There is a scene in the book Harry Potter and the Chamber of Secrets when Harry and his friends go to a party for ghosts, celebrating the 500th “Death Day” of Nearly Headless Nick, one of Hogwarts Castle’s friendly spirits.
There is a huge feast set out, but as Harry and his living friends approach the buffet tables, they notice putrid smells and other signs of rot emanating from the food. It turns out that in Harry Potter’s magical world, ghosts can’t eat! The ghosts leave the food to turn rancid so that they can better smell it when they glide through it—the closest they can come to actually eating.
The Gospel of Luke doesn’t think ghosts can eat, either. It takes great pains to illustrate that after his resurrection, Jesus is right there, in the flesh, not as a ghost.
“Touch me and see; for a ghost does not have flesh and bones as you see that I have,” says Jesus (Luke 24:39). Not-a-ghost Jesus appears to be hungry, too, and he asks the disciples for food. He eats broiled fish “in their presence,” emphasizing again that they can see that Jesus’s body is functioning like one would expect a living human body to function. All the repetition of language about seeing and showing and presence shores up the disciples’ role as witnesses (verse 48) to the resurrection.
Luke goes on to wrap up the resurrection into a neat package with a pretty bow. This fleshy, fish-full Jesus explains that Scripture has been fulfilled to the letter, God’s promises have all been kept, and the disciples’ terror has been replaced with understanding (verse 45). Jesus makes a grand-finale exit (verse 51). Everything is explicable, visible, resolved. Nothing remains to haunt us.
This is a very different ending than the one we find in the original ending of Mark, the earliest Gospel, where the final image is of the women fleeing from the tomb in fear (Mark 16:8). Nothing there is wrapped up, nothing is explicable.1
Which ending do you like better, Working Preacher?
I suspect many of us would respond in favor of Luke’s Gospel. Answers can be a comfort, and surety provides stability.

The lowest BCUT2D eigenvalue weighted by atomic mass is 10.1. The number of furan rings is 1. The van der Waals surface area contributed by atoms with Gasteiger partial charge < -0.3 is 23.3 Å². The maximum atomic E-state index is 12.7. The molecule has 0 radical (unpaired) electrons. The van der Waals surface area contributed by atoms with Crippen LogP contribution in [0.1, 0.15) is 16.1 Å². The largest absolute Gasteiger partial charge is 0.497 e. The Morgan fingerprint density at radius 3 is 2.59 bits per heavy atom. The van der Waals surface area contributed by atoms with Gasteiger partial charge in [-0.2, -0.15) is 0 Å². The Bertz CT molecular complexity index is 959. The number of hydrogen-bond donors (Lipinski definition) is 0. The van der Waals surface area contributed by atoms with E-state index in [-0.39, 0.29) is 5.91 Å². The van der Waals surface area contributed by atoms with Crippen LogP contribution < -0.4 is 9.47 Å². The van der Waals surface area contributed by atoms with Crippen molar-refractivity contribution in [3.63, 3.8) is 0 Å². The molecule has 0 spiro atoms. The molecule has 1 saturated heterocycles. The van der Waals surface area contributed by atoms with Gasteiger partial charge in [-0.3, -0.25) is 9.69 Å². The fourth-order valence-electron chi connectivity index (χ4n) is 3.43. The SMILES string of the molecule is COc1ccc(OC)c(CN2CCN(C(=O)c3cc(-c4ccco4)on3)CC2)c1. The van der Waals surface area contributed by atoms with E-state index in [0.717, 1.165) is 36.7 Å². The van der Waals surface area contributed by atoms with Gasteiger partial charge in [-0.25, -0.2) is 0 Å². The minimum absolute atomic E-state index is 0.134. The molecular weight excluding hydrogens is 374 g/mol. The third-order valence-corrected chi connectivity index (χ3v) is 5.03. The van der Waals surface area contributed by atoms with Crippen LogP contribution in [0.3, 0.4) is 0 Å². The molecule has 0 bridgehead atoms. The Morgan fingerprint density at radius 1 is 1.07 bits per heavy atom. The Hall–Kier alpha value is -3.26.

In Luke’s telling, the great enigma of the Old Testament is decoded (never mind that most of those ciphers are shared only with the disciples, not with the readers), and neither terror nor doubt nor wonder lingers—only joy. Of course, I have nothing against joy, and I have no desire for more terror or more doubt. I worry, though, about the loss of wonder.
In his book Sacred Sense: Discovering the Wonder of God’s Word and World, William P. Brown charts wonder through the Bible, arguing that wonder “lies at the heart of biblical faith.”2 Wonder is not the same as unadulterated joy or a banal and passing interest. Instead, the astonishment of wonder can be coupled with both fear and desire: “On the one hand, wonder carries the unsettling element of bewilderment. On the other hand, there is the element of insatiable curiosity or the passionate desire to know. Wonder, thus, bears an inner tension.”3
Brown points to the resurrection account in the Gospel of Mark, which he dubs the “Gospel of fear,” as an example of the generative wonderment born of fear: “And the root of such fear is Christ’s unexpected resurrection, an event deemed unfathomable and insurgent, resisting all sense of closure and containment. […] Resurrection is beyond mental grasping because it heralds the unimaginable: an empty tomb emptied of death.”4
By contrast, Luke 24:36-53, our Gospel text appointed for this week, chafes against wonder, preferring instead an answer-filled certainty. At least as far as the disciples go, the great mysteries surrounding resurrection are solved, enclosed, contained. There are no ghosts left.
The challenge for any preacher working from Luke’s Gospel this week is not to suck the wonder out of the resurrection.
I’m not saying preachers need to chuck out the lectionary’s choice of Luke in favor of Mark (though that is certainly an option). Nor do I claim there is nothing edifying to be found in Luke 24; its emphasis on Jesus’s body, for instance, is a beautiful reminder that Easter faith is not merely a question of soul or spirit, but also of our physical bodies moving through creation.
Nonetheless, the neatness of the end of Luke 24 should also prompt us to some healthy skepticism, both of the text and of our own preaching. When are we in such a hurry to explain things that we foreclose the opportunity to linger in our astonishment? When are we so eager to feel unafraid that we do not allow our fear to prompt us into wonder?
If our faith is stripped of wonder, we are left with a set of theological claims that we have to defend. Our posture toward God and toward each other is closed off as we hold on to our answers.
Preaching wonder allows us to admit that faith is full of mystery, that there is no secret code to unlock the meaning of Scripture. Most crucially, preaching wonder reminds us that we need each other, a community of interpreters, believers, and doubters, to navigate the terror and bewilderment that come with life—and death—in this world.
- I am indebted to my New Testament colleague David Fredrickson for drawing my attention to this contrast, and I am significantly influenced by his reading of Luke 24. For more on the problematic hermeneutics of this passage, see Fredrickson, Mystery, Hope, and The Promise of Not-Knowing: Toward a New New Testament Reading (Minneapolis: Fortress, forthcoming).
- William P. Brown, Sacred Sense: Discovering the Wonder of God’s Word and World (Grand Rapids: Eerdmans, 2015), Kindle loc. 245.
- Brown, Sacred Sense, Kindle loc. 142.
- Brown, Sacred Sense, Kindle loc. 2727.